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What you need to know about fortified wines and when to drink them

Warming drinks to keep the chills at bay.

by: Cathy Marston | 07 Jun 2017
drinks, wine, winter, pairing

With Winter here it’s time to think about warming drinks to keep the chills at bay. People tend to think of fortified wines as only being for sipping after the meal or with a cheese course but that’s just not true. A fortified wine can go with all sorts of food, you just have to take courage and try it out!

What is a fortified wine? It’s one that has been made stronger by the addition of un-aged brandy or wine spirit. We make fantastic versions here in SA and have done for decades – if you ever get the chance to delve around in the cellars at KWV or Nederburg, you’ll know what I mean. There are all kinds of fortified wines but they generally fall into 3 categories – sherry, port and muscadels/jerepigos.


First of all – yes, I know we can’t call it sherry any more than we can call it port if it’s made in this country. But for ease of use, let’s use the more familiar terms. Broadly-speaking, there are 2 types of sherry – pale ones made using special yeast to age them and add a salty, yeasty tang to the final wine and others which are darker in colour and have been allowed to oxidise. Both can be bone-dry but generally in SA, most sherries have some sweetness involved. The classic match for sherry is soup, particularly clear, broth-based ones. Try a Monis Medium Cream (R77) with French onion soup – the caramelised onions and tangy Gruyere topping will work wonderfully with the nutty, toffee flavours of the wine. And don’t forget to add a drop to the soup before you serve it for extra flavour.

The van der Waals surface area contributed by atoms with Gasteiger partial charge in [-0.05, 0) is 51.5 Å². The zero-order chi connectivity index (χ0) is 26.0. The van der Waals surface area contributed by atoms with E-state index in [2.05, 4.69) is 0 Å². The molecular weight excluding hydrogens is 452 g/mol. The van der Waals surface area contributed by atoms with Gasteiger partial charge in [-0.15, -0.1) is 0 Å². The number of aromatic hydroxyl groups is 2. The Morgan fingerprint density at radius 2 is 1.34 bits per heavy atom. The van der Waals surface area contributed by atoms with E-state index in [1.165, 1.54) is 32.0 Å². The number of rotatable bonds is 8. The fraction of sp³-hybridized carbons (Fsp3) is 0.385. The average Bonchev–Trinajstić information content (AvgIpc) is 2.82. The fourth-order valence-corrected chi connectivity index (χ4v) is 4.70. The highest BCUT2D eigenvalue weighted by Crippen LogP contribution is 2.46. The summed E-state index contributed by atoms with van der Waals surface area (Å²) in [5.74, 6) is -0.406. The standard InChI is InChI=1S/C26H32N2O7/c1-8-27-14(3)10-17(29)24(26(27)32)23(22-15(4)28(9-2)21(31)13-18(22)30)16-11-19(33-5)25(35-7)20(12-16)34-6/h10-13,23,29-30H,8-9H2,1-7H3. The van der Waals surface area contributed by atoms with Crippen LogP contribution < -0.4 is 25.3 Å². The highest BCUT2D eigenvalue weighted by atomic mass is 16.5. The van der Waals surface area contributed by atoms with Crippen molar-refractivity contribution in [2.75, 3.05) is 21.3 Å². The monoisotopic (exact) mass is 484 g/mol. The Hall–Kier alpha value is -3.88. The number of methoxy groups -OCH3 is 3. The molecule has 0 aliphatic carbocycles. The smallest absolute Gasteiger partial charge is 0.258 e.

All ports are sweet but don’t think that that limits them to cheese or dessert. My favourite food pairing for port is generally game meats served with some kind of berry sauce (I love cranberries with ostrich and black cherries with wild duck) but for a more unusual pairing, try this Gemsbok fillet with grape and orange sauce. Good ports – particularly those which have a lot of Touriga Nacional in them – always tend to have distinctive flavours of orange peel and bitter marmalade which makes them a great pairing with this dish. Try the De Krans Cape Vintage 2013 (R89) or any earlier vintage of this SA classic port-style wine.

Muscadels and Jerepigos

Again, these are always going to be sweet since they are made from straight-up grape juice to which alcohol has been added. A Muscadel is always made from Muscat grapes whilst a Jerepigo can also be made from other grapes such as Pinotage or Chenin. These wines are fabulous with desserts but you can also try them with cheese as well – probably best not to stray away from convention here. Try this Goats cheese crostini with fig sauce recipe with Orange River Cellars Red Muscadel (R55) – my advice would be to cook the figs in some of the wine and if you want a really big umami-hit, change the goats cheese for blue.

ALSO READ: Does wine really go with chocolate? Read this to find out

Read more on: wine  |  port  |  drinks

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